CHICAGOPhilanthropist and former pediatric nurse Ann Lurie has pledged $100 million to Chicagos Childrens Memorial Hospital, most of it toward construction of a replacement hospital downtown. To capture some of the value of new innovations and technology, Childrens Memorial requires an updated clinical facility with space for upgraded equipment and services, Lurie said in a news release. The project, which calls for 1.2 million square feet at an estimated cost of $800 million, would put the hospital next to the campus of Northwestern Memorial Hospital, moving it a few miles from the 247-bed facilitys longtime home in a neighborhood to the north. The plan must first win a certificate of need from the Illinois Health Facilities Planning Board. Lurie, who worked at Childrens Memorial as a critical-care nurse in 1973, has devoted herself to supporting healthcare, the arts, education and social services since the death of her husband, real estate investor Robert Lurie, in 1990. The new hospital, set to open in 2012, will be called the Ann & Robert H. Lurie Childrens Hospital of Chicago.
INDIANAPOLISPeyton Manning, the Indianapolis Colts quarterback and the 2007 Super Bowls Most Valuable Player, has been a valuable partner to St. Vincent Childrens Hospital since joining the team in 1998, generous with both money and time. Last week, he gave something else: his name. The 78-bed hospital is now called Peyton Manning Childrens Hospital at St. Vincent. Hes our greatest cheerleader right now for St. Vincent, for our pediatric program, said Vincent Caponi, chief executive officer of St. Vincent Health, which is part of Ascension Health. Caponi said Manning has asked that the value of his previous and future financial contributions be kept private. And beyond the dollars and official appearances at hospital events, Caponi said, Manning has proved willing to answer impromptu calls to visit children and families having a particularly difficult time.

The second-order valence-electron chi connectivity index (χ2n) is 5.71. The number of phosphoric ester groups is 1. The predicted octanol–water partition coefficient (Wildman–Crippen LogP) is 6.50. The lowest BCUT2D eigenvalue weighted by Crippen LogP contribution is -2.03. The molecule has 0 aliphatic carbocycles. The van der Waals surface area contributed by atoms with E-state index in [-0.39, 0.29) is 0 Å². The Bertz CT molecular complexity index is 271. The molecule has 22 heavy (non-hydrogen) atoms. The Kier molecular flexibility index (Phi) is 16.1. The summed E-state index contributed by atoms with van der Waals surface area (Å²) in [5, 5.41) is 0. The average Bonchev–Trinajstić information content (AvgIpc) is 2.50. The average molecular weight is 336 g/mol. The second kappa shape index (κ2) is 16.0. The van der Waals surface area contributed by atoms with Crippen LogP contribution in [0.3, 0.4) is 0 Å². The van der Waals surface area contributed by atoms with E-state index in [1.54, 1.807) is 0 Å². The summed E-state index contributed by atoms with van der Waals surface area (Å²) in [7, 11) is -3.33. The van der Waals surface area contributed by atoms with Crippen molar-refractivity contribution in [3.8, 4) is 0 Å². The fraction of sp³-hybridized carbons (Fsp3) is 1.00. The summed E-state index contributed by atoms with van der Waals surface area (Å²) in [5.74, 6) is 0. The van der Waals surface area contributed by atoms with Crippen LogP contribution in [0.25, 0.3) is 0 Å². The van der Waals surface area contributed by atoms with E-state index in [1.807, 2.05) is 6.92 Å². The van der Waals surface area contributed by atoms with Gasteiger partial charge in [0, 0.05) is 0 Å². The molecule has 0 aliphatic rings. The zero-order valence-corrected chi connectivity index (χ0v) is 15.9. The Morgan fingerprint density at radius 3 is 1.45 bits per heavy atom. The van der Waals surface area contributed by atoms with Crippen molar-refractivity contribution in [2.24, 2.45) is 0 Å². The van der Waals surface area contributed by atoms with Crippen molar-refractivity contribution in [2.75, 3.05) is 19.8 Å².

CLEVELANDThe Cleveland-based hospital system known since 1982 as the Sisters of Charity of St. Augustine Health System has dropped St. Augustine from its name and introduced a new logo. Sisters of Charity Health System, as its now called, holds 50% stakes in three Ohio hospitals in partnership with University Hospitals of Cleveland and operates two South Carolina hospitals. The name and logo were effective Aug. 28. Surveys in the areas where Sisters of Charity has been active in an array of charitable activities outside of its hospitals revealed little public awareness that the pursuits were the work of a single organization. They said the name was too long and it wasnt easy to be remembered, Sister Judith Ann Karam, the systems chief executive officer, said in an interview. St. Augustine will always be with us. The sisters have not dropped St. Augustine from who they are. The identity makeover comes on the heels of a change in sponsorship the Vatican approved in June, which calls for lay members to take part in making decisions for the system at the highest level. Sisters of Charity in the 1990s entered into joint ventures involving four hospitals with the company now called HCA. The joint venture unraveled in 1999.
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